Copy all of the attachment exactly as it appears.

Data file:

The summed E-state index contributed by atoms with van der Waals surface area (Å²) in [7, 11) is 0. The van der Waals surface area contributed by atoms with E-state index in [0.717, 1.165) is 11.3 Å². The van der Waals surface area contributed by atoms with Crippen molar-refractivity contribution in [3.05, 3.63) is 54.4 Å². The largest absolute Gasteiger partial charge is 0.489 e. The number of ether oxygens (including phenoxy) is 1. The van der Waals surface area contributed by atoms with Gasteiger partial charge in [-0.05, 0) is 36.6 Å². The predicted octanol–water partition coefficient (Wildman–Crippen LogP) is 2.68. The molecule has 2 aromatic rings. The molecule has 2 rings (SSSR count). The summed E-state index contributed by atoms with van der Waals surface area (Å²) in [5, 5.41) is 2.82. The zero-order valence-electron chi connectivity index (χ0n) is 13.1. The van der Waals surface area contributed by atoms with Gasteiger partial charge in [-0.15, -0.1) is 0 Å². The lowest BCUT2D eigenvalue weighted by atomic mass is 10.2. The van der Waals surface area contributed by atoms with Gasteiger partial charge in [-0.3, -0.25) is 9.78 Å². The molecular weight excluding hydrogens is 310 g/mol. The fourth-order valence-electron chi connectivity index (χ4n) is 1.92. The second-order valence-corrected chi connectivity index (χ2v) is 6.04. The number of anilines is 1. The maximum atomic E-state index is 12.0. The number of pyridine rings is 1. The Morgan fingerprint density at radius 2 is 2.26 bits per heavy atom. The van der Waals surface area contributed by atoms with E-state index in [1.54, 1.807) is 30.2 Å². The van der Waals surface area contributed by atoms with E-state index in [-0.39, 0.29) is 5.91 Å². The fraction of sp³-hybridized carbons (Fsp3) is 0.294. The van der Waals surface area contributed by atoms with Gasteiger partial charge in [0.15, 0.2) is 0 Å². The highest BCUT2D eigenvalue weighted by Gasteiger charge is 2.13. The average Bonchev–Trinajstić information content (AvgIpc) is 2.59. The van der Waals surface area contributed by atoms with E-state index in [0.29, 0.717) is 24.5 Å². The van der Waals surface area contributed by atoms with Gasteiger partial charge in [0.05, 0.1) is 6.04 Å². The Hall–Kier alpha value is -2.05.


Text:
The summed E-state index contributed by atoms with van der Waals surface area (Å²) in [7, 11) is 0. The van der Waals surface area contributed by atoms with E-state index in [0.717, 1.165) is 11.3 Å². The van der Waals surface area contributed by atoms with Crippen molar-refractivity contribution in [3.05, 3.63) is 54.4 Å². The largest absolute Gasteiger partial charge is 0.489 e. The number of ether oxygens (including phenoxy) is 1. The van der Waals surface area contributed by atoms with Gasteiger partial charge in [-0.05, 0) is 36.6 Å². The predicted octanol–water partition coefficient (Wildman–Crippen LogP) is 2.68. The molecule has 2 aromatic rings. The molecule has 2 rings (SSSR count). The summed E-state index contributed by atoms with van der Waals surface area (Å²) in [5, 5.41) is 2.82. The zero-order valence-electron chi connectivity index (χ0n) is 13.1. The van der Waals surface area contributed by atoms with Gasteiger partial charge in [-0.15, -0.1) is 0 Å². The lowest BCUT2D eigenvalue weighted by atomic mass is 10.2. The van der Waals surface area contributed by atoms with Gasteiger partial charge in [-0.3, -0.25) is 9.78 Å². The molecular weight excluding hydrogens is 310 g/mol. The fourth-order valence-electron chi connectivity index (χ4n) is 1.92. The second-order valence-corrected chi connectivity index (χ2v) is 6.04. The number of anilines is 1. The maximum atomic E-state index is 12.0. The number of pyridine rings is 1. The Morgan fingerprint density at radius 2 is 2.26 bits per heavy atom. The van der Waals surface area contributed by atoms with E-state index in [1.54, 1.807) is 30.2 Å². The van der Waals surface area contributed by atoms with E-state index in [-0.39, 0.29) is 5.91 Å². The fraction of sp³-hybridized carbons (Fsp3) is 0.294. The van der Waals surface area contributed by atoms with Gasteiger partial charge in [0.15, 0.2) is 0 Å². The highest BCUT2D eigenvalue weighted by Gasteiger charge is 2.13. The average Bonchev–Trinajstić information content (AvgIpc) is 2.59. The van der Waals surface area contributed by atoms with E-state index in [0.29, 0.717) is 24.5 Å². The van der Waals surface area contributed by atoms with Gasteiger partial charge in [0.05, 0.1) is 6.04 Å². The Hall–Kier alpha value is -2.05.